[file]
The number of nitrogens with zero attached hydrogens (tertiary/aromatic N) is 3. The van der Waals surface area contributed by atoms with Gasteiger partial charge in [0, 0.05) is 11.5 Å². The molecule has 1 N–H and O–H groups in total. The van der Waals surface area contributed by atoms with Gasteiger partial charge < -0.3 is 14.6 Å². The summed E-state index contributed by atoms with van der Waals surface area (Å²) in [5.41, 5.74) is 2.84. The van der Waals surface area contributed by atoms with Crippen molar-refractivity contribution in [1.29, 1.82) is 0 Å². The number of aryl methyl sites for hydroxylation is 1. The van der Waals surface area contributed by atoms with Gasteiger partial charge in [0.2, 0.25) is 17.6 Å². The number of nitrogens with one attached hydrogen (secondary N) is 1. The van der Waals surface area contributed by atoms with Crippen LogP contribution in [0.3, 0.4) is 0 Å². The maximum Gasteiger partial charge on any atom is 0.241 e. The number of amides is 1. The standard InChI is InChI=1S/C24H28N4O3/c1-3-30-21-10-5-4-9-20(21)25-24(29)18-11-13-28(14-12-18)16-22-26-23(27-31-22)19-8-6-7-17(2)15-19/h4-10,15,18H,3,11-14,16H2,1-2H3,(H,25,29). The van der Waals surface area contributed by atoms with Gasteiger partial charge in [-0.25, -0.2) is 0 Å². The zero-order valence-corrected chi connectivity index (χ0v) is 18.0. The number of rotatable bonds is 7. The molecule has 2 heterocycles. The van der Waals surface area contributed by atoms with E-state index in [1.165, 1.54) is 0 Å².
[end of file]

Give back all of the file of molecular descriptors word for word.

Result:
The number of nitrogens with zero attached hydrogens (tertiary/aromatic N) is 3. The van der Waals surface area contributed by atoms with Gasteiger partial charge in [0, 0.05) is 11.5 Å². The molecule has 1 N–H and O–H groups in total. The van der Waals surface area contributed by atoms with Gasteiger partial charge < -0.3 is 14.6 Å². The summed E-state index contributed by atoms with van der Waals surface area (Å²) in [5.41, 5.74) is 2.84. The van der Waals surface area contributed by atoms with Crippen molar-refractivity contribution in [1.29, 1.82) is 0 Å². The number of aryl methyl sites for hydroxylation is 1. The van der Waals surface area contributed by atoms with Gasteiger partial charge in [0.2, 0.25) is 17.6 Å². The number of nitrogens with one attached hydrogen (secondary N) is 1. The van der Waals surface area contributed by atoms with Crippen LogP contribution in [0.3, 0.4) is 0 Å². The maximum Gasteiger partial charge on any atom is 0.241 e. The number of amides is 1. The standard InChI is InChI=1S/C24H28N4O3/c1-3-30-21-10-5-4-9-20(21)25-24(29)18-11-13-28(14-12-18)16-22-26-23(27-31-22)19-8-6-7-17(2)15-19/h4-10,15,18H,3,11-14,16H2,1-2H3,(H,25,29). The van der Waals surface area contributed by atoms with Gasteiger partial charge in [-0.25, -0.2) is 0 Å². The zero-order valence-corrected chi connectivity index (χ0v) is 18.0. The number of rotatable bonds is 7. The molecule has 2 heterocycles. The van der Waals surface area contributed by atoms with E-state index in [1.165, 1.54) is 0 Å².